Few arts venues have programmed main stage shows starring performers with learning disabilities, but new diversity requirements for England’s NPOs could change that, says Gus Garside.
The page on Birmingham Hippodrome’s website for a recent production of Hansel and Gretel highlighted some ‘important stuff’. This included the line printed in bold: “Open Theatre Company and BecauseWeCanCanCan work closely with Birmingham Hippodrome to support emerging performers with learning disabilities, some of whom appear in this production.”
It shouldn’t take carrots and sticks to enliven the arts world but it helps
This could have been read as an invitation to experience something bold and hugely entertaining, or it could have been interpreted as a warning, which would have been a shame. Mounting this show was another step in the history of a venue that has, for a long time now, made room for new and innovative ways of working with diverse performers and audiences, including those with learning disabilities.
In 2008 the DCMS published Supporting Excellence in the Arts. Its author Sir Brian McMaster wrote: “The diverse nature of 21st century Britain is the perfect catalyst for ever greater innovation in culture and I would like to see diversity put at the heart of everything cultural. We live in one of the most diverse societies the world has ever seen, yet this is not reflected in the culture we produce, or in who is producing it.”
Three years later Arts Council England (ACE) launched Creative Case for Diversity echoing these words. It was a call to move away from the tick-box approach to diversity and to create an arts scene that truly reflected the world in which we live. It was an idea that no one could disagree with, but while it existed simply as an idea, little would change.
However, the current round of National Portfolio Organisations (NPOs) 2018–22 are now more than ever required to demonstrate that they are addressing diversity. NPOs receiving over £250,000 per year will have to demonstrate ‘strong’ Creative Case ratings by March 2022 (when NPO agreements are next renewed).
The ACE website states: “We believe that embracing the Creative Case helps organisations not only enrich their work, but also address other challenges and opportunities in audience development, public engagement, workforce and leadership. Our funded organisations are expected to show how they contribute to the Creative Case for Diversity through the work they produce and present.”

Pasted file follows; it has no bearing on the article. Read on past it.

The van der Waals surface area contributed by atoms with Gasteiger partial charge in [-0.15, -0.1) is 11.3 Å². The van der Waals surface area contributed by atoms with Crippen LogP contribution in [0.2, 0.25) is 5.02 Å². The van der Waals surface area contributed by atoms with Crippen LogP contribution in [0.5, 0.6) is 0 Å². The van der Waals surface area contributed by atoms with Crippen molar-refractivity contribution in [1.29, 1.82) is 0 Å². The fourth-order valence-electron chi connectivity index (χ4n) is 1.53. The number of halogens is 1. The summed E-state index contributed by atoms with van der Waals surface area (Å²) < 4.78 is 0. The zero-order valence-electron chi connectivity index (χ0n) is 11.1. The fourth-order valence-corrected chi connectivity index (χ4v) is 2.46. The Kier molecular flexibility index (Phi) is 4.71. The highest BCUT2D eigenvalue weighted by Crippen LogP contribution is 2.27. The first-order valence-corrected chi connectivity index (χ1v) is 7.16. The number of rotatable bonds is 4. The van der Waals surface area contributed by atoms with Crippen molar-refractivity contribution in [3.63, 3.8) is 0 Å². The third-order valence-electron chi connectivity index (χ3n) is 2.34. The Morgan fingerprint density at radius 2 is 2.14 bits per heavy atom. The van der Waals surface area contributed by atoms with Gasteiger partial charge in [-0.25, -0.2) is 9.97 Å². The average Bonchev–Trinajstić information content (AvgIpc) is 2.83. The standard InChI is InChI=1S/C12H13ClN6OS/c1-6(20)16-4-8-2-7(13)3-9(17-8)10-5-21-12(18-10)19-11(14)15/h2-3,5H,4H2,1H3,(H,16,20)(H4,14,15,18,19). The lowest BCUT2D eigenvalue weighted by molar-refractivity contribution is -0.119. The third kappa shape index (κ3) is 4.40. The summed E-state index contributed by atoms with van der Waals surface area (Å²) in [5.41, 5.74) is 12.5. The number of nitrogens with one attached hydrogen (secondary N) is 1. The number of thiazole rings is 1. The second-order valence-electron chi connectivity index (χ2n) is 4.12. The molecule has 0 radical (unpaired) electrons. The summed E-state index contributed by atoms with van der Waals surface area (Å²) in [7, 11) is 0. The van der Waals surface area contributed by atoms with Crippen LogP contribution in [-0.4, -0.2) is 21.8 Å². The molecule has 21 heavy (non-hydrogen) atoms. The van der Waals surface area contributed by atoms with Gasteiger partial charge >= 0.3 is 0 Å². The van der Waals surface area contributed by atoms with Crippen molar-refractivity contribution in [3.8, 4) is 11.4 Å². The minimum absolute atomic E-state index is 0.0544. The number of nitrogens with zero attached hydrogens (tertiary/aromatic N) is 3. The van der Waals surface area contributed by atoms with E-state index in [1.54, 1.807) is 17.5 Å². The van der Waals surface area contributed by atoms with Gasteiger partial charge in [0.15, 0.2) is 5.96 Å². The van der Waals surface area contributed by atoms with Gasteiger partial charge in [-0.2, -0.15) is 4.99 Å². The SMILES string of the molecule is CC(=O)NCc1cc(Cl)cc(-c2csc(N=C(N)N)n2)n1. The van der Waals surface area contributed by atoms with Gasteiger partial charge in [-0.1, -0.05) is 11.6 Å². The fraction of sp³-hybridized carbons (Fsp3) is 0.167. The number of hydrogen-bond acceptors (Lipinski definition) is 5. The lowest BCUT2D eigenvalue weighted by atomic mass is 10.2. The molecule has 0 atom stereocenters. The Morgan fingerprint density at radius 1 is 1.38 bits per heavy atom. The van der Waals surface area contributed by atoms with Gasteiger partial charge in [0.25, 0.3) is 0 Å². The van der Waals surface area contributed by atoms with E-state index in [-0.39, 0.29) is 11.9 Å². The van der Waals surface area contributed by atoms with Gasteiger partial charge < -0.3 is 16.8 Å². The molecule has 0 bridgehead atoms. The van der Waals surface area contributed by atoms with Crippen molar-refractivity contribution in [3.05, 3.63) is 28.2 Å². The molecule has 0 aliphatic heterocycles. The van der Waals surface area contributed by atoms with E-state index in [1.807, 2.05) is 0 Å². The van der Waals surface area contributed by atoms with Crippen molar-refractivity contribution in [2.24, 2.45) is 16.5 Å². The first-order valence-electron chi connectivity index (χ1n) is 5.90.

It shouldn’t take carrots and sticks to enliven the arts world but it helps. This could provide the opportunities that the vibrant learning disability arts sector has been waiting for.
Recent years have seen some wonderful initiatives for inclusive practice embracing and recognising disabled artists and performers, such as Unlimited and Ramps on the Moon and the creation of Agent for Change posts in several major venues. However, the professional opportunities offered to learning disabled artists and performers remain at best minimal. Most work created by learning disabled people across the sector is still co-created with non-learning disabled people.
Unlimited has perhaps not yet taken on board the specific challenges that the learning disability arts sector faces. And while Ramps on the Moon has made some fantastic productions, and learning disabled actors have been auditioned for them, none have made it to the stage.
This could be because the nature of the shows so far has been based, on the whole, in the standard literary tradition of most UK theatre and maybe some thought needs to be given to how and why work is selected. Or, as some have suggested, maybe there needs to be a parallel programme to Ramps on the Moon that embraces work that is new, different and transgressive. The next four years may see a tipping point for the sector.
There are many challenges ahead to ensure that the opportunities turn into realities. Programmers and curators need to be more adventurous in surveying what is out there to programme. The auditioning process needs to be evaluated and changes made to make it accessible. Some serious thought also needs to be given to audience development and marketing.
The wider arts world will need help with this, and the welcome increase in learning disability arts NPOs (Access All Areas, Venture Arts, Open Theatre Company and Corali Dance Company) means there are organisations to whom they can turn for training and advice.
Over the past few years, we have seen the learning disability arts sector becoming more aspirational. Mind the Gap’s ‘Mia’ and Access All Areas ‘Misfit Analysis’ both picked up superb national reviews. Selections from the last Oska Bright International Film Festival led by Carousel have been included in this year’s Brighton Festival. Action Space artist Thompson Hall was commissioned for the 2016 House Festival alongside Turner Prize-winning artist Gillian Wearing.
But more importantly, we need to see the wider arts world taking responsibility and being bolder in its programming of the work of learning disabled artists and performers presenting new and exciting stuff that challenges conventions without lowering artistic standards.
The production of Hansel and Gretel is a shining example of what can be achieved attracting above average audiences to family shows at the theatre. To quote The Stage: “It’s brilliant to see an excellent company take up space at a major commercial theatre.”
Gus Garside is National Coordinator of Creative Minds.